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Navigate Cargo Risk

Protect against unexpected cargo catastrophe loss by exploring the diversity of products, mobility of exposures, and specificity of policy provisions unique to the marine market.

Monitor Problematic Accumulations

Identify vulnerable concentrations of static cargo and measure port accumulations using detailed insights into cargo fragility and exposure accumulation.

Capture Critical Data

Collect and effectively analyze marine cargo and specie data that cannot be implemented in standard property catastrophe models.

Time and Seasonality

Analyze dwell time of specific product types and cargo seasonality of a port to understand the average and peak exposure at risk.

Marine-Specific View

Better understand your marine cargo and specie risks using a modeling framework designed for the marine market’s needs.

Enhanced Data Schema

Explicitly model coverages, adjustments for mobility, and 2,000+ combinations of products, storage, and packaging types in one solution.

Port Industry Exposure

Quantify exposure risk associated with up to 185 ports across 45 countries worldwide using Global Port Industry Exposure Databases (IEDs).  

Global Port Shapefiles

Utilize high-resolution shapefiles for important global areas of exposure accumulation.

Temporal Adjustments

Adjust the time at risk for cargo exposure to reflect that, unlike buildings and their contents, cargo is not at risk throughout the year. 

Related Products

Cyber
Cyber

Quantify both affirmative and silent cyber risk to take advantage of market opportunity with the RMS probabilistic cyber catastrophe risk model.

Industrial Facilities
Industrial Facilities

Better understand the unique nature of industrial and energy facilities with models customized for these distinct exposures

RiskLink
RiskLink

Identify areas of unexpected concentrations or aggregations and quantify catastrophic risk potential for diverse lines of business across a wide range of perils and geographic regions.

RMS Models With Marine Cargo and Specie

The earthquake, winterstorm, flood, and severe convective storm peril models contain the vulnerability curves for the Marine Cargo and Specie Model, where applicable. 

Resources

harvey
Blog
Hurricane Harvey: Impact on Marine Cargo

Chris Folkman, director – Product Management, RMS Rajkiran Vojjala, vice president – Modeling, RMS As Hurricane Harvey barreled eastward from Houston, Port of Houston officials spoke of restarting operations by Labor Day (Monday, September 4) after its channels are checked for shoaling and obstructions. The eighth busiest container port in the U.S. reported no major damage to its terminals, warehouses or storage facilities, and traffic was diverted to…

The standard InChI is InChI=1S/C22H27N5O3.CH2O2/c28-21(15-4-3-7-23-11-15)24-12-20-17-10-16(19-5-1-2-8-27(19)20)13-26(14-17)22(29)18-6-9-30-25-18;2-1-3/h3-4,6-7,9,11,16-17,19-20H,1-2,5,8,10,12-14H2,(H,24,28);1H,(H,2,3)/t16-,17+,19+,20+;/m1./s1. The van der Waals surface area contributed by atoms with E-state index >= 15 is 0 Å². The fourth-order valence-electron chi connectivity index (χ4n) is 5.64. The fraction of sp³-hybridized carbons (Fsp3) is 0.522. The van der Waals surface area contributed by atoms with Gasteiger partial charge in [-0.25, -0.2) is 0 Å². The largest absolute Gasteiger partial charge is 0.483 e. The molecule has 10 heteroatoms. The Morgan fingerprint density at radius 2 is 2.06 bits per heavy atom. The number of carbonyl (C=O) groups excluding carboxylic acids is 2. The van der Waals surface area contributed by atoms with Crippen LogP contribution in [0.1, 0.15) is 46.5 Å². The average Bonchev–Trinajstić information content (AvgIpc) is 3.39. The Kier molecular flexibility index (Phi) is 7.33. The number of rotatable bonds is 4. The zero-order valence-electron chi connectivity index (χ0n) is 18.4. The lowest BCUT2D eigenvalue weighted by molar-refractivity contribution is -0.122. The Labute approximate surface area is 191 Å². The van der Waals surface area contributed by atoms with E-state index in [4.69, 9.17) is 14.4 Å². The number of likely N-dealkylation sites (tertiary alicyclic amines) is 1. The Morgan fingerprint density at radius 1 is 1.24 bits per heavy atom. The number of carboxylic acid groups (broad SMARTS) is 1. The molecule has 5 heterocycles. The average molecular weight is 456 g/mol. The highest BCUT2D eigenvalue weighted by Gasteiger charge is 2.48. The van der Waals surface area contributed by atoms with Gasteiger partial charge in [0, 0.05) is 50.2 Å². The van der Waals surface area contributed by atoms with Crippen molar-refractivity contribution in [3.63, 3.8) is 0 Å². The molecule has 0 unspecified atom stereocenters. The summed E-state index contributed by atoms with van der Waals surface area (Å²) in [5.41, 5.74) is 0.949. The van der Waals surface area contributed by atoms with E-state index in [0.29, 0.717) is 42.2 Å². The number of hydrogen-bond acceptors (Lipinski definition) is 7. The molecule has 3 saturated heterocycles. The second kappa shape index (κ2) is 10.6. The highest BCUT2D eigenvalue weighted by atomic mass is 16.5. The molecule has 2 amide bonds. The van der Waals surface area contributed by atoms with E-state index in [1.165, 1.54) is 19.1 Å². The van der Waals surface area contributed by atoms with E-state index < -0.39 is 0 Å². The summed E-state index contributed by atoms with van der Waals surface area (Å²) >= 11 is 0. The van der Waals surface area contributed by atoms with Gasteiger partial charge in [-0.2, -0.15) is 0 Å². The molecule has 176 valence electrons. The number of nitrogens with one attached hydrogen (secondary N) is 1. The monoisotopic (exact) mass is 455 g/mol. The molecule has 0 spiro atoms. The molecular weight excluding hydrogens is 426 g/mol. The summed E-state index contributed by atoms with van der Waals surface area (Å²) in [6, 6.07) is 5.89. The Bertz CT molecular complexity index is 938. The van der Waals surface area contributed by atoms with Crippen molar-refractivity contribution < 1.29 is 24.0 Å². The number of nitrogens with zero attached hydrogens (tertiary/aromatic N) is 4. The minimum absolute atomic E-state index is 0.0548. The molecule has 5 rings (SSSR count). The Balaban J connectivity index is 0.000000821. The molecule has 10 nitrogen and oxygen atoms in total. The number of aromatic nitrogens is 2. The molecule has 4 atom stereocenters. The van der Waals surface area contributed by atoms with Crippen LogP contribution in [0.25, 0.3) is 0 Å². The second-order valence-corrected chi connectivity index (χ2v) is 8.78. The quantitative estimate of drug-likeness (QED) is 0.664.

marine insurers
Blog
No More Guessing Games for Marine Insurers

Huge ports mean huge amounts of cargo. Huge amounts of cargo mean huge accumulations of risk. As a guiding principle about where marine insurers are exposed to the highest potential losses, it seems reasonable enough. But in fact, as RMS research has proven this week, this proposition may be a bit misleading. Surprisingly, a port’s size and its catastrophe loss potential are not strongly correlated. Take the Port of Plaquemines, LA which is just south…

tianjin
Blog
Tianjin Is a Wake-Up Call for The Marine Industry

“Unacceptable”  “Poor”  “Failed” Such was the assessment of Ed Noonan, Chairman and CEO of Validus Holdings, on the state of marine cargo modeling, according to a recent report in Insurance Day. China Stringer Network/Reuters The pointed criticism came in the wake of the August 12, 2015 explosions at the Port of Tianjin, which caused an estimated $1.6 – $3.3 billion in cargo damages. It was the second time in three years that the…

ten world ports at risk
News
RMS Analysis Reveals the Ten World Ports at Risk of Highest Insurance Loss Due to Catastrophe

NEWARK, Calif. - August 08, 2016 - RMS, the world’s leading catastrophe risk management firm, has analyzed the catastrophe risk of the world’s ports and ranked the top ten for greatest potential loss. The analysis shows that while the riskiest two ports are in Japan (Nagoya — $2.3 billion) and China (Guangzhou — $2 billion), six of the top ten riskiest ports are in the U.S., with the remaining two in Europe. Surprisingly, it is not just the…

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